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[Sophocles wrote:] “Not to be born prevails over all meaning uttered in words; by far the second-best for life, once it has appeared, is to go as swiftly as possible whence it came.” [H]e also let us know, through the mouth of Theseus, the legendary founder of Athens… what it was that enabled ordinary men, young and old, to bear life’s burden: it was the polis, the space of men’s free deeds and living words, which could endow life with splendor… Hannah Arendt, last lines of On Revolution

— the New Yorker reviewer seems to concede Benatar’s point (Benatar famously wrote the anti-natalist Better Never to Have Been: The Harm of Coming Into Existence) by hopelessly tossing a few easily batted-down balls at him…

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UD has the following thought: Life is worth living because it’s hilarious to watch people struggle with how life’s not worth living.

Nice example of ambiguity.

Dr. Christina Puchalski, Director of The George Washington University Institute for Spirituality and Health has studied the effects of faith in doctors.

Pain, Patronage, and Plagiarism: Issues in Quality Control

Opioid, corruption, and plagiarism epidemics – on this blog, we do the university angle on these endemic elements of social life.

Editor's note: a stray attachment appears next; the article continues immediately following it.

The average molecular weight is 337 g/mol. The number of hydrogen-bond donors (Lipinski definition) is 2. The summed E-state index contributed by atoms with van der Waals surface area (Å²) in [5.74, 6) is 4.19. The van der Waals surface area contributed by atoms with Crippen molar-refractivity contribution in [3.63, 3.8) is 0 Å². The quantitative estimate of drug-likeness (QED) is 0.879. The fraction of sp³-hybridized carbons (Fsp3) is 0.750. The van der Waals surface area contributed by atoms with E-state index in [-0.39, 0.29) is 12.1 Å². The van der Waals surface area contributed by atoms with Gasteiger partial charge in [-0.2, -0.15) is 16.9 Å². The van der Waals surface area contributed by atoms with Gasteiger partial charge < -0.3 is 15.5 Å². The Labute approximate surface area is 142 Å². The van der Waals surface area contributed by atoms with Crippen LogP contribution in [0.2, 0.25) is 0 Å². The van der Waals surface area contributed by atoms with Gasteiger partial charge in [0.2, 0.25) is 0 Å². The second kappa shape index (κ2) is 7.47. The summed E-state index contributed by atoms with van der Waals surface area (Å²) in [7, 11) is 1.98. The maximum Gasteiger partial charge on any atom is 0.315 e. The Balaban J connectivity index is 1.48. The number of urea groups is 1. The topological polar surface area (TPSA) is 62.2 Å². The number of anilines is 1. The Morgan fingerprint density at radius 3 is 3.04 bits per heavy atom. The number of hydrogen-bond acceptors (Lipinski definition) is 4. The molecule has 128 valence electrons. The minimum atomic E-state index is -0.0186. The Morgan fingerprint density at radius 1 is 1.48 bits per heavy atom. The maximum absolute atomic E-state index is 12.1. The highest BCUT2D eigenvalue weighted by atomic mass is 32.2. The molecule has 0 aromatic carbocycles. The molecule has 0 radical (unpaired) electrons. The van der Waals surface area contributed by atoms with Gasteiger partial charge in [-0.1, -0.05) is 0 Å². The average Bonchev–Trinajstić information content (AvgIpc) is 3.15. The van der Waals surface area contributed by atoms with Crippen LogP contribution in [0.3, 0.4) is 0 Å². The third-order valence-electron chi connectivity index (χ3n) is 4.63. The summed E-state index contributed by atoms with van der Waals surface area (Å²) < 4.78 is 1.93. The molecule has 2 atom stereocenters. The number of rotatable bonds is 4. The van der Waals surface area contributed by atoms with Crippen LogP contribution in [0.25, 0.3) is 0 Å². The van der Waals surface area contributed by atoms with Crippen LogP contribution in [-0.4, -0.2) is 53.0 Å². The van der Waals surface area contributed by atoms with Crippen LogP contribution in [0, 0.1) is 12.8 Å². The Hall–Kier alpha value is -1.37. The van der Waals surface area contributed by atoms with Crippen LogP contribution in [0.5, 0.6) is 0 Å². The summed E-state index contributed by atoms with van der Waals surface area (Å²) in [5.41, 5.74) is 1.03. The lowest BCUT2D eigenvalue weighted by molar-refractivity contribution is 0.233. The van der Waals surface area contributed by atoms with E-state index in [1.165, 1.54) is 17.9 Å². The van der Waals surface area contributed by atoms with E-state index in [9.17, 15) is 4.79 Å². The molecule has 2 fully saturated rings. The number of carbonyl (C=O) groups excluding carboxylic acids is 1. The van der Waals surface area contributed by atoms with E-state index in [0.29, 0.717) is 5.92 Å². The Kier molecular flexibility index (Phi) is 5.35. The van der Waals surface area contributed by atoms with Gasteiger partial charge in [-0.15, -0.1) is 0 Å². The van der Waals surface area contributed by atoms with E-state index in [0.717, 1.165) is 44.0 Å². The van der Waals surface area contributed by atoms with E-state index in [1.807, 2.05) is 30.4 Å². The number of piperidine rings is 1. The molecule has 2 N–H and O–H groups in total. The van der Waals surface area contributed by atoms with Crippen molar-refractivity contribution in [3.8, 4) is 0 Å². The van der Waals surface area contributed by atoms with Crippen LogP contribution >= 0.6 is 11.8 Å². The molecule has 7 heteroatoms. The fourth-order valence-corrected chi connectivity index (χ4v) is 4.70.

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So there’s the provocative new paper offering evidence that the lower ranked your medical school, the more likely you are to prescribe lots of opioids. Although some observers have noted gaps in the evidence-gathering (the paper’s authors have responded to the criticism), the paper’s conclusion seems to ol’ UD pretty sound – not because less-burnished grads are less intelligent, but because their patient load is liable to be larger, tempting them to save time by tossing OxyContin about; and because UD suspects foreign-born/foreign-educated doctors are easier to intimidate/fool.

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You can’t keep a well-connected malefactor down. Park Ky-young’s friends in South Korea’s government have just appointed her chief of the Science, Technology and Innovation Office at the Ministry of Science and ICT, despite her having co-authored the study at the heart of that country’s biggest scientific fraud of modern times. You may remember the stamp (scroll down) South Korea rushed into production, showing a man in a wheelchair elatedly getting up and walking because of a professor’s exciting new stem cell work that turned out to be entirely bogus. It was a huge national embarrassment. But all is forgiven.

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Metaplage is UD‘s term for the act of plagiarizing from already plagiarized material. It’s the sort of viral load, call it, one expects to arise under global-pandemic copying conditions. A recent example is a local VIP (school superintendent, head of trustees at a community college, candidate for a seat on a local county commission) who plagiarized his commencement speech at the community college from a guy who plagiarized his college commencement speech from a poet who wrote this skin-crawling crawl down the alphabet.

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Nothing, by the way, will beat the plagiarized 2011 commencement speech given by the dean of the University of Alberta medical school. As he spoke, some students began recognizing its source and followed along word for word on their cell phones.

Marc Kasowitz has UD Missing …

… Harvard’s Ben Edelman.

Now that was a man who knew how to handle email exchanges.